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Saturday, November 24, 2012

Sweet Potato

Excellent Ingredient of the Week
Sweet potatoes are a delicious item when prepared right. For me, that means in baked in the oven, then split in half and eaten with a chunk of butter while watching the 4:00 movie which hopefully is an Elvis beach extravaganza. That’s the way me and my mom used to roll when I came home from school as a teenager. As an adult (and I use that term loosely), I like to make baked sweet potato planks and dip them in chipolte ketchup. I think they should never meet marshmallows under any circumstance. But what else do we know about the sweet potato? Let's use the google...

The sweet potato is a tuberous root vegetable belonging to the same family of plants as the morning glory. It's a particularly popular food crop in the south, and you'll find it in markets all over the US. Sweet potatoes are native to Central America. They are considered a staple in many countries and have been cultivated in Southern states since the 16th century. Nutritionally, sweet potatoes are an excellent source of vitamin A and a good source of potassium and vitamin C, B6, riboflavin, copper, pantothetic acid and folic acid.

Sweet potatoes come in two main varieties here in the States. One has a golden skin with creamy white flesh and a crumbly texture. The other has a copper skin with an orange flesh that is sweet and soft. Americans have been calling the orange-fleshed variety of sweet potatoes "yams" since colonial times when Africans saw familiarities in them to the tuberous variety. The USDA decided to label them as "yams" to differentiate the two varieties. Both varieties of sweet potato, including "yams" can be widely found in supermarket.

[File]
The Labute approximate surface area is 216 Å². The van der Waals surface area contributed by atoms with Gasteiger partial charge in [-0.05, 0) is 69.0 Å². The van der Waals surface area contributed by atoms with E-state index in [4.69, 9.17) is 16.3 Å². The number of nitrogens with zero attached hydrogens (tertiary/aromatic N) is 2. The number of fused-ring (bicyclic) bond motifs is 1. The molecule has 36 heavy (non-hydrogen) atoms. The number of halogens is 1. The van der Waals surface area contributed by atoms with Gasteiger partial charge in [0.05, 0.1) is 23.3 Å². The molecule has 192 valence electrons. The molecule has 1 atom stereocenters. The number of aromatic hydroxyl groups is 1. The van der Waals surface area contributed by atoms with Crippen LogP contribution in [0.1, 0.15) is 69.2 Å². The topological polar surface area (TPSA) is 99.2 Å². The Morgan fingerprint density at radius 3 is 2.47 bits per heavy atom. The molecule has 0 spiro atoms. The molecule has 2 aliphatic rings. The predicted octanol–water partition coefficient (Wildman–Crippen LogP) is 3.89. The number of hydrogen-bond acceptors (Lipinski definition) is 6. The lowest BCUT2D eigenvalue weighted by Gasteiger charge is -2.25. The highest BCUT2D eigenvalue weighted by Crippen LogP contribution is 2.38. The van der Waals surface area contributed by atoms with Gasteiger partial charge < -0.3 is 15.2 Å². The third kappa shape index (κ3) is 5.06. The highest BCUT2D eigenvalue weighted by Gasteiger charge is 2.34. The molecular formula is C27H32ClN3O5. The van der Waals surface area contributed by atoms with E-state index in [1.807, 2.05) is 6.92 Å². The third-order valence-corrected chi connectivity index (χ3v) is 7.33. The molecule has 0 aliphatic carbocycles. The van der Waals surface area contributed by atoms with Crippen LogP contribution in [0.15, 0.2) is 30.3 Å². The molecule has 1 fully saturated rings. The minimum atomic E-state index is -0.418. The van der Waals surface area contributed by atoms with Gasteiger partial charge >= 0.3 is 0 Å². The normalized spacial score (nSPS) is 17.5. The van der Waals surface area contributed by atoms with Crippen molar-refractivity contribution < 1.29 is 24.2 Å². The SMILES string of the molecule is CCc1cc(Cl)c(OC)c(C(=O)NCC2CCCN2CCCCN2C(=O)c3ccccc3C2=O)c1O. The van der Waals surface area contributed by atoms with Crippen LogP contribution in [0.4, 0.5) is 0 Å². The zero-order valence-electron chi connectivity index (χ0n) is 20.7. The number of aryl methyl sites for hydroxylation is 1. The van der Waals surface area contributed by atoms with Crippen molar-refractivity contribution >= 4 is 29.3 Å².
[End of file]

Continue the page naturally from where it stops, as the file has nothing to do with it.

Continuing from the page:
Yams are native to Africa and Asia and other tropical regions. Yams are starchy tubers that have an almost black bark-like skin and white, purple or reddish flesh and come in many varieties. The tubers can be as small as regular potatoes or grow upwards of five feet long.The word yam comes from an African word, which means "to eat." The yam holds great importance as a foodstuff because it keeps for a long time in storage. Real Yams can be found in international markets, such as those that specialize in Caribbean foods.

Here is a great unusual sweet potato recipe.

Sautéed Sweet Potatoes and Spinach

2 tablespoons olive oil
2 large sweet potatoes
1 1/2 teaspoons curry powder
1/2 cup water
1/2 cup red onion
1 1/2 pounds spinach
1 tablespoon balsamic vinegar
Coarse salt and ground pepper

Heat olive oil in a large nonstick skillet over medium heat. Cut sweet potatoes into cubes; cook, stirring, until starting to soften, 8 to 10 minutes. Add curry powder. Cook 1 minute. Add water and chopped red onion. Cook, stirring, until water evaporates and potatoes are tender and browned, about 10 minutes. Transfer to a bowl. In the same skillet, cook spinach in two batches, adding second batch when first wilts, 2 minutes. Drain; add to potatoes.Stir in balsamic vinegar; season with coarse salt and ground pepper.